The author shipped out of Boston as a common sailor in 1834 and kept a diary. He sailed round Cape Horn and returned to Boston two years later. The book was made in to a film in 1946 with Alan Ladd in the lead part & Brian Donlevy who plays R.H.Dana.

Pilgrim

The Pilgrim is the name of the original ship involved in Two Years Before The Mast, built in 1825 and lost at sea due to fire in 1856.

Today’s Pilgrim (which is a replica & pictured above) was a three-masted schooner on the Baltic trade in 1945.
In 1975 she sailed to Lisbon to be converted to her present configuration as a brig.
Since 1981 she has been based at Dana Point Harbor (named after the author) in California, and has been used in ‘Amsitad’ the movie, and is a classroom that sails in the summer months with volunteers.

But it doesn’t sail around the Horn to Isla de los Estados.

 

 

 

 

 

Whistle up a wind

Ushuaia on the Tierra del Fuego archipelago, is considered the most southerly city in the world – also known as the end of the world.

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We arrived in Ushusia at 6.00 pm and immediately went alongside. We were all looking forward to the excursion the next day, which was a trip on the End of the World Train.

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The six of us had booked 1st class seats for the journey, and the price included lunch. Our plan for the day was to go ashore early and visit the town of Ushuaia, and at around 11.00 am take a couple of taxis to the main station of the End of the World Train,

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so as to have a look around the small terminus, and perhaps buy some souvenirs before boarding the train.

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From the ship the town looked an interesting place.

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The pink roofed buildings is the old prison, which used to hold 600 convicts. The prisoners were used to help build the town, public works, homes etc, and they also supplied the town with firewood, bread, and electrical power; prisoners and citizens relied on each other. The prison was closed in 1947, and it is now a tourist attraction.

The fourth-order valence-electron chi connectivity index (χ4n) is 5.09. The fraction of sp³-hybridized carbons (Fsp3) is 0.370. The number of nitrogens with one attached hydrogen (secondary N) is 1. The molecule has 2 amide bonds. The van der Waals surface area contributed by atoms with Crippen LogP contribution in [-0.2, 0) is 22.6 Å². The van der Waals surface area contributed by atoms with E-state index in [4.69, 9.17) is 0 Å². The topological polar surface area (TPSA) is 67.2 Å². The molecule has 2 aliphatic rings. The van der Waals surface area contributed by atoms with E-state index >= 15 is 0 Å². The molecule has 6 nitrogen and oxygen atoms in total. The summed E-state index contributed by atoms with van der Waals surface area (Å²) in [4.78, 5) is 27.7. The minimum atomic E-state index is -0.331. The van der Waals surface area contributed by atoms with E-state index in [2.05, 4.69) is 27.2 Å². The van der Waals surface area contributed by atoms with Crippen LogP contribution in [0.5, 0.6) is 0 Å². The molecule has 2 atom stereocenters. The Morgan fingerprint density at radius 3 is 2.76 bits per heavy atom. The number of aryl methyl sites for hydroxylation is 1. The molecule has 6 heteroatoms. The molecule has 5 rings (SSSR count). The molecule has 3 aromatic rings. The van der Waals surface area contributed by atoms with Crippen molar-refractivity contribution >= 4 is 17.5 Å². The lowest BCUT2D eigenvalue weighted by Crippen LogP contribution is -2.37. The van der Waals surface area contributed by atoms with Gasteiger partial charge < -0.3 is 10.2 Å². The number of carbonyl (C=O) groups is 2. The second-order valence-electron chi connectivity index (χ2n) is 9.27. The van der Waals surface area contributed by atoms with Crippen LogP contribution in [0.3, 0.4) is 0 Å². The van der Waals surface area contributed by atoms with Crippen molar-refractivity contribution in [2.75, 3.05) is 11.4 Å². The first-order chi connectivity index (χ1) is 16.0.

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After dinner an hour’s entertainment fitted well before an early night.
Helen Jayne  would be leaving us the next day to fly back to the UK.

We rose early so as to be out and about and make the best of our time ashore, but . . .

Over night the wind had increased and by morning we were not allowed to open our balcony doors, nor go out on deck, and the gangway had been taken in for safety, so nobody was allowed ashore. The wind speed had increased to 59 knts per hour (109 km per hour or 69 mph).

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Note the white caps in an enclosed bay, as the wind increased.

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Maureen & I were in the Living Room, which is close to the bow and we watched the above ferry try six times to come alongside just ahead of us.

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At times he got quite close to us . . .

After he’d tried six times the authorities closed the port and ships were not allowed in or out. The ferry was ordered out and to anchor in the harbour.

Helen Jayne missed her flights because of the lack of gangway. Early in the day we could see some planes taking off, but later I think they closed the airport as well.

We had nine mooring lines out forward and nine after (I counted them later) when we usually just had four or five. In addition the Captain had ordered the ‘thrusters’ to be used to keep us alongside. The wind was trying to push us off the wharf and the use of the thrusters was to keep us along side.
Thrusters are used in confined areas to assist with berthing and un-dock of ships, and are not supposed to be kept running for a long time – on this day both were running continuous for seven hours.
Later we had a chance to chat to the Captain and we asked about the thrusters and he told us that he was concerned about burnout, but due to the very cold water from the Antarctic the thrusters didn’t over heat.

After lunch the wind dropped a little, which was enough to open the port again. The ferryboat that had abandoned its effort to dock waited her chance to come alongside and this time made it safely. Also, another cruise ship came in and berthed on the other side of our wharf .

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She was the Seabourn Quest 32,000 gt, which makes her a similar sized vessel as the Azmara Pursuit, which is30,000 gt.

The position of the Seabourn Quest was perfect, because she shielded us from the wind, which was now pushing the Seabourn Quest on to the wharf . By being shielded from the wind we were able to put down our gangway safely and the business of crew changes could take place, i.e Helen Jayne, and some hotel crew.